Writer's Cramp- how to get rid of this?
Date: 01 Apr 2009 Posted By:
Is there any treatment for this problem, any exercise medicine or anything which can help a person to write properly.
and make money!
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02 Apr 2009 Member Level:
Points : 2
cramps are general cause of over use of muscle
cramps may be indication of some disease even
like bursitis and in some neurological problems
if you got a history of convulsions and tremors
you need to see a doctor
if only cramps due to over use of hand do the exercises
which i mention below:
place a your palm on flat surface
and keep the forearm perpendicular to it
now if the pain is to inwards stretch the hand outwards
stretch and hold for some times "this will re leave the symptom of pain"
now go for strengthening of your wrist:
1]place the forearm on the flat surface such that
your wrist is in air.
2]hold the weight in your hand such that you can bare it comfortably
3]flex and extend the forearm
do ten reputation's for set
4]five sets in a section
and 5 times a weak
03 Apr 2009 Member Level:
Points : 10 (
WRITER'S CRAMP is also other wise called-MOGIGRAPHIA and also SCRIVENER'S PALSY.It is spasm affecting certain muscles of the hand or fingers.It can be Focal- wherein limited to Hand or Task specific wherein when one engages in a particular activity giving rise to pain.
Excessive fine motor activity coupled with inappropriate writing.
Some other studies have made out basal ganglia problems as the cause.
Musician's cramp is also a form of writer's cramp.
Initially there is pen dropping,Inability to hold pen for long times,frequent pain.Later progresses to tremors of hand, Pain while holding books.
In some cases, symptoms may progress and then plateau for years, or stop progressing entirely. The progression may be delayed by treatment or adaptive lifestyle changes, while forced continued use may make symptoms progress more rapidly. In others, the symptoms may progress to total disability, making some of the more risky forms of treatment worth considering.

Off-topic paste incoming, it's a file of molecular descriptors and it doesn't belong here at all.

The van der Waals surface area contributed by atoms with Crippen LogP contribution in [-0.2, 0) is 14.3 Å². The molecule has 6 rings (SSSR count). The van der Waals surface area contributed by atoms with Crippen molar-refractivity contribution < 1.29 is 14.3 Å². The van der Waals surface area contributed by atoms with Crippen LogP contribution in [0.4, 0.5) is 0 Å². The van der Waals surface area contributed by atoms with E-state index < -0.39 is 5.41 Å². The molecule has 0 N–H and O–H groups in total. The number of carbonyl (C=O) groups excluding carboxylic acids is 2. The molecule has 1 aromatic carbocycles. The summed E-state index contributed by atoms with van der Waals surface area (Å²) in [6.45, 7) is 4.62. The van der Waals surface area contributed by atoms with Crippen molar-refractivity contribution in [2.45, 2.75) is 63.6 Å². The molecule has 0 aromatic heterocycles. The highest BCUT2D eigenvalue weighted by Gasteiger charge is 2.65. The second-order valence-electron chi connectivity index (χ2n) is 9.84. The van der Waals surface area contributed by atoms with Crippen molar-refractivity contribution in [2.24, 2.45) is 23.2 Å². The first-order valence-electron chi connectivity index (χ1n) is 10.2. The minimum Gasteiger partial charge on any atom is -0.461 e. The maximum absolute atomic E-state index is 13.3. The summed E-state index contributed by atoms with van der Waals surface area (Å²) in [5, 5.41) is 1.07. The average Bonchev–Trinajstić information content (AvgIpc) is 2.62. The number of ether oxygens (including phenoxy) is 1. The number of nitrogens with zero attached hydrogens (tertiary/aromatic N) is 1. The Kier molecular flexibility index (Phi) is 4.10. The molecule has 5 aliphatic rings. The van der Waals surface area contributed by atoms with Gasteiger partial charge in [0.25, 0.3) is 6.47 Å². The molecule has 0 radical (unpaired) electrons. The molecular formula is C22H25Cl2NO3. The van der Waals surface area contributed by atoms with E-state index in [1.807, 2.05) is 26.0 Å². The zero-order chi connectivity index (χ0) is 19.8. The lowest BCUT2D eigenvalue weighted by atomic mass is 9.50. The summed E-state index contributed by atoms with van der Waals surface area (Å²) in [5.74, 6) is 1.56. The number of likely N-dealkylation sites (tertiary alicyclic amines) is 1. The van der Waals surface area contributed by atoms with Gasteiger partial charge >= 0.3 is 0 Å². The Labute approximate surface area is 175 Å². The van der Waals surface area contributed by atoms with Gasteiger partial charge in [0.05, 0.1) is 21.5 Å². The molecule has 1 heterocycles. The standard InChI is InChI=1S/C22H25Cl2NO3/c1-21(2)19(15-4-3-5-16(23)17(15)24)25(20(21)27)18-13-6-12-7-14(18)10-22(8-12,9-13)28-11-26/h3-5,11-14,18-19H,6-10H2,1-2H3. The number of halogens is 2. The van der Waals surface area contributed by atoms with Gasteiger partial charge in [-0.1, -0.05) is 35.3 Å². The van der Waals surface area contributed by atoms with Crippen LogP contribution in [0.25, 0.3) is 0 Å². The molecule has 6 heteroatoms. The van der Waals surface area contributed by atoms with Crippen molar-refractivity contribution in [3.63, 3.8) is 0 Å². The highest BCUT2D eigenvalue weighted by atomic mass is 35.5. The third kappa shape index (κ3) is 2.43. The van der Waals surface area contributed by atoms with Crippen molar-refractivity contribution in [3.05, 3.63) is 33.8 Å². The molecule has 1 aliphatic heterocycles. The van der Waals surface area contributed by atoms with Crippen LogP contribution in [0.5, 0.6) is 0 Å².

1)Altering the grip of the pen and/or increasing the diameter of the pen used is the first step in treatment.
Patients can use a writing device or other means of transcription, such as typing or dictation.
2)Behavioral changes may help.
Biofeedback, hypnotherapy, and relaxation therapy have been tried.
3)Several classes of drugs have been used in patients with writer's cramp. Anticholinergics have been used with little or no effects.. Beta-blockers have helped the tremor in a few patients. Botulinum toxin injections seem to have the best results.
4)Transcutaneous electrical nerve stimulation (TENS) delivered to the forearm flexor muscles for a 2-week period has been found to improve symptoms for up to 3 weeks after treatment.
Approximately 5% of patients have spontaneous remission, most probably in the first 5 years. However, the majority of these patients have relapses.
The prognosis is good usually.
Do not consider such people to be mentally unsound.
Behavioural therapy helps a lot.
15 Apr 2009 Member Level:
Points : 2
Writer's cramp affects the thumb and first two fingers of your writing hand and results from using the same muscles for long periods. At home, you can develop muscle cramps in your hand or arm after spending long hours gripping a paintbrush or using a garden tool.
Well, also it is a form of dystonia. It happens because you're keeping the same muscles tense for a long time.
For more about cramps:
Thanks & Regards,
09 May 2009 Member Level:
Points : 5 (
Writer's cramp is a form of task-specific focal dystonia. Dystonia is an involuntary, sustained muscle contraction causing twisting movements and abnormal postures; focal dystonia means only one body part is affected. Writer's cramp is the most common dystonia occurring in the setting of repetitive movement disorders. A focal dystonia can sometimes be the first manifestation of a generalized dystonia.